Compassion is formed in the real and heartrending experiences of deprivation. Shania Twains adversity formed her compassion and her strength, and it is to her honor and credit that it retains priority in her heart far above all the trappings of her extraordinary success.
A jaundiced, dying man was brought to her on a stretcher. It was his last wish that he meet with her and be blessed by her gracious presence. "A lot of artists would not consent to meeting with a dying man," she said, "but I've been through enough in my life that I can relate to people very well. I'm not tough. I'm strong." In her case, tough describes a trait, strong depicts a virtue.
Who is this woman who is the object of a dying man's final
request? And what has she lived through that has given her such strength?
An Oak Flourishing in Winter
Eilleen Regina Edwards was born on August 28, 1965, in Windsor, Ontario. Her parents divorced when she was just a toddler. Her mother, Sharon, then took Eilleen and the older daughter to live in Timmins, Ontario. There, in this poor mining town about 250 miles north of Toronto, she married an Ojibwa Indian, a father of two boys. The new family of six was reduced to five when Eilleen's older sister left home at 14. Eilleen thus became, in her words, "the older sister by default."
The family experienced excruciating poverty and the children learned painfully well what it means to be hungry. Eilleen would take a mustard sandwich to school for lunch. Her indigence made her feel embarrassed and isolated.
Tragedy struck when Eilleen was 21. Her mother and stepfather were killed in a head-on collision with a logging truck. The grim and numbing accident left Eilleen with custody of her two teenage siblings and the responsibility for raising them.
Catholic poet Thomas Traherne asserted, "A Christian is an
oak flourishing in winter." The adversity surrounding Eilleen's life made her
strong. She abandoned her first name for the Ojibwa word Shania, which means "I'm
on my way." She retained her stepfather's surname, Twain. In this way, she took
the name by which her millions of fans know her Shania Twain.
Reversal of Misfortune
She was indeed "on her way." Shania Twain has become one of the most successful female singers in history. She is the first woman to have consecutive albums sell more than 10 million copies in the United States. She has won innumerable awards including the Country Music Association's "Entertainer of the Year" and a Grammy Award in 1999. She was also named the "Most Beautiful Canadian Woman of the Century."
Shania has not allowed her fame and wealth to obscure her past hardships or lead her to ignore the hardships of others. Her compassion for others is as strong as she is strong as an individual. During some of her singing tours, she donates proceeds from each of her concerts to local charities that aid hungry children. "My goal," she states, "is to save kids the humiliation, the anguish of feeling inferior." Hers is the compassion that is worthy of the approbation of a St. Augustine. The Bishop of Hippo wrote in his Confessions: "Although he that grieves with the grief-stricken is to be commended for his work of charity, yet the man who is fraternally compassionate would prefer to find nothing in others to need his compassion."
In helping to reverse the misfortunes of others, Shania is doing through music what Charles Dickens did through his novels. Her compassion for hungry children has not abated because, as she tells us, "I was that hungry kid."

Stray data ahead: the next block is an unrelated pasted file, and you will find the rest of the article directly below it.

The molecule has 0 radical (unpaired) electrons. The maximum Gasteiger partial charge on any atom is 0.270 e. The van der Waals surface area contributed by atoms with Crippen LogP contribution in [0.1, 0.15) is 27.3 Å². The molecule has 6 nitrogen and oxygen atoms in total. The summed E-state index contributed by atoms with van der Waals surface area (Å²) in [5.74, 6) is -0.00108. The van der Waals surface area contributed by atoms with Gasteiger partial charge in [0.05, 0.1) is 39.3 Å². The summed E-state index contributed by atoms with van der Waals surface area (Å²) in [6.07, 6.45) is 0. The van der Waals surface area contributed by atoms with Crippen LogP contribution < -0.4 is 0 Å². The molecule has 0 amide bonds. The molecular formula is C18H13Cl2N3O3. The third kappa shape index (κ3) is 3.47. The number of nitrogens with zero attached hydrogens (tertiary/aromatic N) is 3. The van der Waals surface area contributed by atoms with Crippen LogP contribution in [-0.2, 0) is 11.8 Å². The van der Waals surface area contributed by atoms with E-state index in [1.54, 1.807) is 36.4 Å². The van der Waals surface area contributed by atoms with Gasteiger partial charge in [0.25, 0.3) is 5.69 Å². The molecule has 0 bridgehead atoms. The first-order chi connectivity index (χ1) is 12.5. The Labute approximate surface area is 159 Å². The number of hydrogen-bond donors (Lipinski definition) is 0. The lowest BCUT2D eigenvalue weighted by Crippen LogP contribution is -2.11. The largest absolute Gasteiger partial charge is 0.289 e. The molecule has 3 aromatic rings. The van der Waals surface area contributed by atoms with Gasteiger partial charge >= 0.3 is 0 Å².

Shania Twain's most personal
song is "God Bless the Child," and she has pledged all royalties it earns to children's
charities. The original title of the song was less catchy, though more instructive
of its message: "Hallelujah, God Bless the Child Who Suffers."
Formed in Adversity
The term compassion is commonly misinterpreted in our society to mean pity. The compassionate person, as the word indicates, suffers with the suffering person. And more than that, the compassionate person suffers for the suffering person. Pity causes a person to distance himself from the sufferer. There is no moral union between the one who pities and the object of his pity. Consequently, pity is inclined to end suffering by removing the sufferer. Compassion intuitively understands the redeeming value of suffering.
Marie Antoinette, born and raised with an aristocrat's indifference toward the plight of her indigent neighbors, suggested that they "eat cake" when informed that they had no bread. Compassion is formed in the real and heartrending experiences of deprivation. Shania Twain's adversity formed her compassion and her strength, and it is to her honor and credit that it retains priority in her heart far above all the trappings of her extraordinary success.
Donald DeMarco. "Strength and Compassion." Lay Witness (Nov/Dec 2001).
This article is reprinted with permission from Lay Witness magazine. Lay Witness is a publication of Catholic United for the Faith, Inc., an international lay apostolate founded in 1968 to support, defend, and advance the efforts of the teaching Church.
Donald DeMarco is adjunct professor at Holy Apostles College and Seminary and Professor Emeritus at St. Jerome's University in Waterloo Ontario. Donald DeMarco continues to work as a corresponding member of the Pontifical Academy for Life. DeMarco is the author of twenty books, including How to Remain Sane in a World That is Going Mad, Poetry That Enters the Mind and Warms the Heart, The Heart of Virtue, The Many Faces of Virtue, and Architects Of The Culture Of Death. Donald DeMarco is on the Advisory Board of The Catholic Education Resource Center.Copyright © 2001 LayWitness
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